Then the Lord God formed a man from the dust of the ground …
Compared to the first version of the story of creation (cf. Gen 1:27) we observe a significant difference. In the first chapter of Genesis “God created mankind in his own image.” Gen 1:27 doesn’t tell what was the result of God’s activity; the text merely says that God created man in “in his own image”, but without specifying how man was actually created. In the second account of creation, instead, it is clearly stated: the man is a sort of statue, a strange statue, made of dust … a statue made by a God imagined as a craftsman.
However this different way by which God is imagined doesn’t indicate that the author is speaking about a God different from that of the first chapter. We just have different authors who imagined God in different ways, because they lived in different places. Probably the author of the second account of creation – (Gen 2.5-25) – lived among the Jews who weren’t exiled in 587 BC in Babylon by King Nebuchadnezzar. They continued to live in Judea.
It may be that the author was a farmer, having a strong relationship with the land, unlike the Jews who lived in Babylon that were part of a cosmopolitan and urban environment. Therefore the author wrote the account using the images of the land in which he lived. God acted as a potter, shaping vessels from clay. The text says that God “formed a man from the dust of the ground”. In Hebrew, the word “ground” is “adamah”. It’s the arid land, in which a rush of wind can raise a cloud’s dust. God formed man using not “adamah”, but the “dust”, in Hebrew “afar”. How is it possible to make an object using the dust?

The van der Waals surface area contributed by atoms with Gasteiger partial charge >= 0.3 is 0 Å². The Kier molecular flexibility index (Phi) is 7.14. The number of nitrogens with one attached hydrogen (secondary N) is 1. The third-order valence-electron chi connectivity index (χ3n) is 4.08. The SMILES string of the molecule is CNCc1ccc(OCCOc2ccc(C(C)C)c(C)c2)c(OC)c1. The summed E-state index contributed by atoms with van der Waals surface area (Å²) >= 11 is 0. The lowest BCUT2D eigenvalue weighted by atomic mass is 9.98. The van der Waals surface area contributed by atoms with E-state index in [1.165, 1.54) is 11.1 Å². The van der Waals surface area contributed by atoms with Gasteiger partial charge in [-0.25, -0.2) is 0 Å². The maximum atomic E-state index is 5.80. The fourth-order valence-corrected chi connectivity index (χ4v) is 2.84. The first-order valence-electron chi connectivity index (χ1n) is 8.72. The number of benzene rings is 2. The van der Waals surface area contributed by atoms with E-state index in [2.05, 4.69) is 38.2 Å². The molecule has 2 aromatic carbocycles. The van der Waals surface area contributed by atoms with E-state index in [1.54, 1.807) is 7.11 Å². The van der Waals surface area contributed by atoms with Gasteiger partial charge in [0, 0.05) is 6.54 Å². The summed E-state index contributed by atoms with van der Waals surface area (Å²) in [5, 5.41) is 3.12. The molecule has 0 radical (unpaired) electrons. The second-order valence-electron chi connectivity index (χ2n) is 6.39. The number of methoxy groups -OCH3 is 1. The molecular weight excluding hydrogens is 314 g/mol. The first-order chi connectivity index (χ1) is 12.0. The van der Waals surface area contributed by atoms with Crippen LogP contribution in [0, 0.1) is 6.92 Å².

In Hebrew, man is “adam“, a word that comes from “adamah”. This linguistic resemblance represents the relationship of Genesis’ author with the land. Saying that man was formed from the dust, the author probably wanted to show us that man’s nature is more “ethereal” than that of an object molded with clay. But this is just an hypothesis. Anyway he had to be very conscious to not be like the other living creatures. That’s what we’ll talk about next time.